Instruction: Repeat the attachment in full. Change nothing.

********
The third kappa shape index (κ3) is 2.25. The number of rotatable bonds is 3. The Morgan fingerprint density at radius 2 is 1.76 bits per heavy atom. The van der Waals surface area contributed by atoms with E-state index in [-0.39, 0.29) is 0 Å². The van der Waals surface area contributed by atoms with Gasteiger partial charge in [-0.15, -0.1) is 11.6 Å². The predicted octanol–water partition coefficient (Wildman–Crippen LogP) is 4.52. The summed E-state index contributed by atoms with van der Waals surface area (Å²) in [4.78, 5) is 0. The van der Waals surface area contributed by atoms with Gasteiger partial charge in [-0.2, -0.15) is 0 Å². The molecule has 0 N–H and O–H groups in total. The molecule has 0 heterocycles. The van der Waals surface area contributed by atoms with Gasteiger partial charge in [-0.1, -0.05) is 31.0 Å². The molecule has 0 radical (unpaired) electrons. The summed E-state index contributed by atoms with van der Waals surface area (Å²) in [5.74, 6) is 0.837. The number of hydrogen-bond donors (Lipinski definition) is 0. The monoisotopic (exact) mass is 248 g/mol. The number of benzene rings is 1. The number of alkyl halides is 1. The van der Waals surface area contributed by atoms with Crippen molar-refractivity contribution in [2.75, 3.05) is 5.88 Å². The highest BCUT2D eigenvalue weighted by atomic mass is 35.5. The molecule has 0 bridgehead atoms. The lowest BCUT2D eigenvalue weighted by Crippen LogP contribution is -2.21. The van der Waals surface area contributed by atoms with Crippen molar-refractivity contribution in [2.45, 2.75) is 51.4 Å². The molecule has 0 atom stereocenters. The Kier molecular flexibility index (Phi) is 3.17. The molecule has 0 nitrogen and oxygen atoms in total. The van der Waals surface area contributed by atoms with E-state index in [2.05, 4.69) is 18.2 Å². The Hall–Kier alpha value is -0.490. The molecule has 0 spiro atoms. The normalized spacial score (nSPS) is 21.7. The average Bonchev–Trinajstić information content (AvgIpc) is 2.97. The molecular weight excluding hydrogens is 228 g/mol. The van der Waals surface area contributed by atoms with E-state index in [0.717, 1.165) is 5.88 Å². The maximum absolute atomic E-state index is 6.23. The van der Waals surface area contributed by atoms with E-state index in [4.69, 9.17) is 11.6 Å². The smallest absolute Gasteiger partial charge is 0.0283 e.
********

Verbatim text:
The third kappa shape index (κ3) is 2.25. The number of rotatable bonds is 3. The Morgan fingerprint density at radius 2 is 1.76 bits per heavy atom. The van der Waals surface area contributed by atoms with E-state index in [-0.39, 0.29) is 0 Å². The van der Waals surface area contributed by atoms with Gasteiger partial charge in [-0.15, -0.1) is 11.6 Å². The predicted octanol–water partition coefficient (Wildman–Crippen LogP) is 4.52. The summed E-state index contributed by atoms with van der Waals surface area (Å²) in [4.78, 5) is 0. The van der Waals surface area contributed by atoms with Gasteiger partial charge in [-0.2, -0.15) is 0 Å². The molecule has 0 N–H and O–H groups in total. The molecule has 0 heterocycles. The van der Waals surface area contributed by atoms with Gasteiger partial charge in [-0.1, -0.05) is 31.0 Å². The molecule has 0 radical (unpaired) electrons. The summed E-state index contributed by atoms with van der Waals surface area (Å²) in [5.74, 6) is 0.837. The number of hydrogen-bond donors (Lipinski definition) is 0. The monoisotopic (exact) mass is 248 g/mol. The number of benzene rings is 1. The number of alkyl halides is 1. The van der Waals surface area contributed by atoms with Crippen molar-refractivity contribution in [2.75, 3.05) is 5.88 Å². The highest BCUT2D eigenvalue weighted by atomic mass is 35.5. The molecule has 0 bridgehead atoms. The lowest BCUT2D eigenvalue weighted by Crippen LogP contribution is -2.21. The van der Waals surface area contributed by atoms with Crippen molar-refractivity contribution in [2.45, 2.75) is 51.4 Å². The molecule has 0 atom stereocenters. The Kier molecular flexibility index (Phi) is 3.17. The molecule has 0 nitrogen and oxygen atoms in total. The van der Waals surface area contributed by atoms with E-state index in [2.05, 4.69) is 18.2 Å². The Hall–Kier alpha value is -0.490. The molecule has 0 spiro atoms. The normalized spacial score (nSPS) is 21.7. The average Bonchev–Trinajstić information content (AvgIpc) is 2.97. The molecular weight excluding hydrogens is 228 g/mol. The van der Waals surface area contributed by atoms with E-state index in [0.717, 1.165) is 5.88 Å². The maximum absolute atomic E-state index is 6.23. The van der Waals surface area contributed by atoms with E-state index in [4.69, 9.17) is 11.6 Å². The smallest absolute Gasteiger partial charge is 0.0283 e.